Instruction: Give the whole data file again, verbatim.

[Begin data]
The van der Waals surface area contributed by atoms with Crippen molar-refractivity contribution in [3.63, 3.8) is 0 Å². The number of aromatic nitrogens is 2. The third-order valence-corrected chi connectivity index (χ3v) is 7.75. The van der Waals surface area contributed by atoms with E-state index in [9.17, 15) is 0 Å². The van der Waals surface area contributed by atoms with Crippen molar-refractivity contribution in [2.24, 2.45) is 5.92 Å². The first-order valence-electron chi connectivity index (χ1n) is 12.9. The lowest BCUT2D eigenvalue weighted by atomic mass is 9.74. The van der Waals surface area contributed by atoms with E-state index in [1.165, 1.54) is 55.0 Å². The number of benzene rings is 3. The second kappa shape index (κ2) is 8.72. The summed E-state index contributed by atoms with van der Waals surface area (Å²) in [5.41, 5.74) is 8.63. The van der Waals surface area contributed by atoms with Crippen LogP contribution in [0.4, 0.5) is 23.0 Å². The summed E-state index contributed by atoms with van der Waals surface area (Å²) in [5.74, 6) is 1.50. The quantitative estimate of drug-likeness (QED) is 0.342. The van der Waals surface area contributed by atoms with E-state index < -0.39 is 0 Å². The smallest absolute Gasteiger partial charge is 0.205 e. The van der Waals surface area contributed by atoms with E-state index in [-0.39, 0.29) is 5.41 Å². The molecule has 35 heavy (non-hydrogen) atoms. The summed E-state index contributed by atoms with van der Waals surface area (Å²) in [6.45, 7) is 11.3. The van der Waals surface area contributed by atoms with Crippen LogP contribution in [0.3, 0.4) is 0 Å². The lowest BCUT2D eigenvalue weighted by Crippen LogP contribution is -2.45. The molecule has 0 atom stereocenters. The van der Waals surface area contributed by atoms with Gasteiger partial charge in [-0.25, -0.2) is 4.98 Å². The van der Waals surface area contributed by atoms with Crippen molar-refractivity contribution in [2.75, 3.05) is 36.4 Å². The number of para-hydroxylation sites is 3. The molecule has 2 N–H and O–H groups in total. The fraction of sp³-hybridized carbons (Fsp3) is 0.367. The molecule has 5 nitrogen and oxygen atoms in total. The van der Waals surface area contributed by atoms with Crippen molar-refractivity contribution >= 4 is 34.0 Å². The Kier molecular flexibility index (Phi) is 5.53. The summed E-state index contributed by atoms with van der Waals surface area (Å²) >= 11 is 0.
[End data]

The van der Waals surface area contributed by atoms with Crippen molar-refractivity contribution in [3.63, 3.8) is 0 Å². The number of aromatic nitrogens is 2. The third-order valence-corrected chi connectivity index (χ3v) is 7.75. The van der Waals surface area contributed by atoms with E-state index in [9.17, 15) is 0 Å². The van der Waals surface area contributed by atoms with Crippen molar-refractivity contribution in [2.24, 2.45) is 5.92 Å². The first-order valence-electron chi connectivity index (χ1n) is 12.9. The lowest BCUT2D eigenvalue weighted by atomic mass is 9.74. The van der Waals surface area contributed by atoms with E-state index in [1.165, 1.54) is 55.0 Å². The number of benzene rings is 3. The second kappa shape index (κ2) is 8.72. The summed E-state index contributed by atoms with van der Waals surface area (Å²) in [5.41, 5.74) is 8.63. The van der Waals surface area contributed by atoms with Crippen LogP contribution in [0.4, 0.5) is 23.0 Å². The summed E-state index contributed by atoms with van der Waals surface area (Å²) in [5.74, 6) is 1.50. The quantitative estimate of drug-likeness (QED) is 0.342. The van der Waals surface area contributed by atoms with E-state index < -0.39 is 0 Å². The smallest absolute Gasteiger partial charge is 0.205 e. The van der Waals surface area contributed by atoms with E-state index in [-0.39, 0.29) is 5.41 Å². The molecule has 35 heavy (non-hydrogen) atoms. The summed E-state index contributed by atoms with van der Waals surface area (Å²) in [6.45, 7) is 11.3. The van der Waals surface area contributed by atoms with Crippen LogP contribution in [0.3, 0.4) is 0 Å². The lowest BCUT2D eigenvalue weighted by Crippen LogP contribution is -2.45. The molecule has 0 atom stereocenters. The van der Waals surface area contributed by atoms with Gasteiger partial charge in [-0.25, -0.2) is 4.98 Å². The van der Waals surface area contributed by atoms with Crippen molar-refractivity contribution in [2.75, 3.05) is 36.4 Å². The number of para-hydroxylation sites is 3. The molecule has 2 N–H and O–H groups in total. The fraction of sp³-hybridized carbons (Fsp3) is 0.367. The molecule has 5 nitrogen and oxygen atoms in total. The van der Waals surface area contributed by atoms with Crippen molar-refractivity contribution >= 4 is 34.0 Å². The Kier molecular flexibility index (Phi) is 5.53. The summed E-state index contributed by atoms with van der Waals surface area (Å²) >= 11 is 0.